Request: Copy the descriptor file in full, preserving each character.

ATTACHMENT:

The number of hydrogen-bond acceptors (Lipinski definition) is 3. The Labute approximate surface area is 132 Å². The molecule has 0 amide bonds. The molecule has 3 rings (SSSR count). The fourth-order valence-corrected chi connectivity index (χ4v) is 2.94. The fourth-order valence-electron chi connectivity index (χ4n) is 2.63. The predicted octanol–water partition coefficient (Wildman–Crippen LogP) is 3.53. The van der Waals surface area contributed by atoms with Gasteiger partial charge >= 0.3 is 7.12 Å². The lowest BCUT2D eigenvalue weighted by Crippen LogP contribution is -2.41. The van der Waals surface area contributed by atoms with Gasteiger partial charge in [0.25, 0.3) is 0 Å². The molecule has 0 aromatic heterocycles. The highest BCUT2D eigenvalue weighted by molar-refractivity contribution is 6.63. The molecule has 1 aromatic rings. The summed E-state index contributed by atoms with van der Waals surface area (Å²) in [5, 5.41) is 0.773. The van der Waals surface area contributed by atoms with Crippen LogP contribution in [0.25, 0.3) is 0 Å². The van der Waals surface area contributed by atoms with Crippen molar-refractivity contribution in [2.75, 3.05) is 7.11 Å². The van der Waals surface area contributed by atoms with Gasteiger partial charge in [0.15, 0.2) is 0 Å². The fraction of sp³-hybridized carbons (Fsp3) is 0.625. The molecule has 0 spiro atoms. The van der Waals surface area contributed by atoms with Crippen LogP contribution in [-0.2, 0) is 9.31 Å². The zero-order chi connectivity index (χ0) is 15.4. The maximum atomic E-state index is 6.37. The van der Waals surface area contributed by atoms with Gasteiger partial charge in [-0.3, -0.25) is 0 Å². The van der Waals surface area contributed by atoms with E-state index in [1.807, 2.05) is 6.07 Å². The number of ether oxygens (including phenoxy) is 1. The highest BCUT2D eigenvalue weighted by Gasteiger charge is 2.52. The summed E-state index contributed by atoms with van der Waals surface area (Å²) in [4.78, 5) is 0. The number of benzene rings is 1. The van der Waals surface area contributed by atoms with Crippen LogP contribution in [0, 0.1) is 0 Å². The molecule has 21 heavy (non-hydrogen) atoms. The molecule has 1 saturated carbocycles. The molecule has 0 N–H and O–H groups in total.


The number of hydrogen-bond acceptors (Lipinski definition) is 3. The Labute approximate surface area is 132 Å². The molecule has 0 amide bonds. The molecule has 3 rings (SSSR count). The fourth-order valence-corrected chi connectivity index (χ4v) is 2.94. The fourth-order valence-electron chi connectivity index (χ4n) is 2.63. The predicted octanol–water partition coefficient (Wildman–Crippen LogP) is 3.53. The van der Waals surface area contributed by atoms with Gasteiger partial charge >= 0.3 is 7.12 Å². The lowest BCUT2D eigenvalue weighted by Crippen LogP contribution is -2.41. The van der Waals surface area contributed by atoms with Gasteiger partial charge in [0.25, 0.3) is 0 Å². The molecule has 0 aromatic heterocycles. The highest BCUT2D eigenvalue weighted by molar-refractivity contribution is 6.63. The molecule has 1 aromatic rings. The summed E-state index contributed by atoms with van der Waals surface area (Å²) in [5, 5.41) is 0.773. The van der Waals surface area contributed by atoms with Crippen LogP contribution in [0.25, 0.3) is 0 Å². The van der Waals surface area contributed by atoms with Crippen molar-refractivity contribution in [2.75, 3.05) is 7.11 Å². The van der Waals surface area contributed by atoms with Gasteiger partial charge in [0.15, 0.2) is 0 Å². The fraction of sp³-hybridized carbons (Fsp3) is 0.625. The molecule has 0 spiro atoms. The van der Waals surface area contributed by atoms with Crippen LogP contribution in [-0.2, 0) is 9.31 Å². The zero-order chi connectivity index (χ0) is 15.4. The maximum atomic E-state index is 6.37. The van der Waals surface area contributed by atoms with Gasteiger partial charge in [-0.3, -0.25) is 0 Å². The van der Waals surface area contributed by atoms with E-state index in [1.807, 2.05) is 6.07 Å². The number of ether oxygens (including phenoxy) is 1. The highest BCUT2D eigenvalue weighted by Gasteiger charge is 2.52. The summed E-state index contributed by atoms with van der Waals surface area (Å²) in [4.78, 5) is 0. The number of benzene rings is 1. The van der Waals surface area contributed by atoms with Crippen LogP contribution in [0, 0.1) is 0 Å². The molecule has 21 heavy (non-hydrogen) atoms. The molecule has 1 saturated carbocycles. The molecule has 0 N–H and O–H groups in total.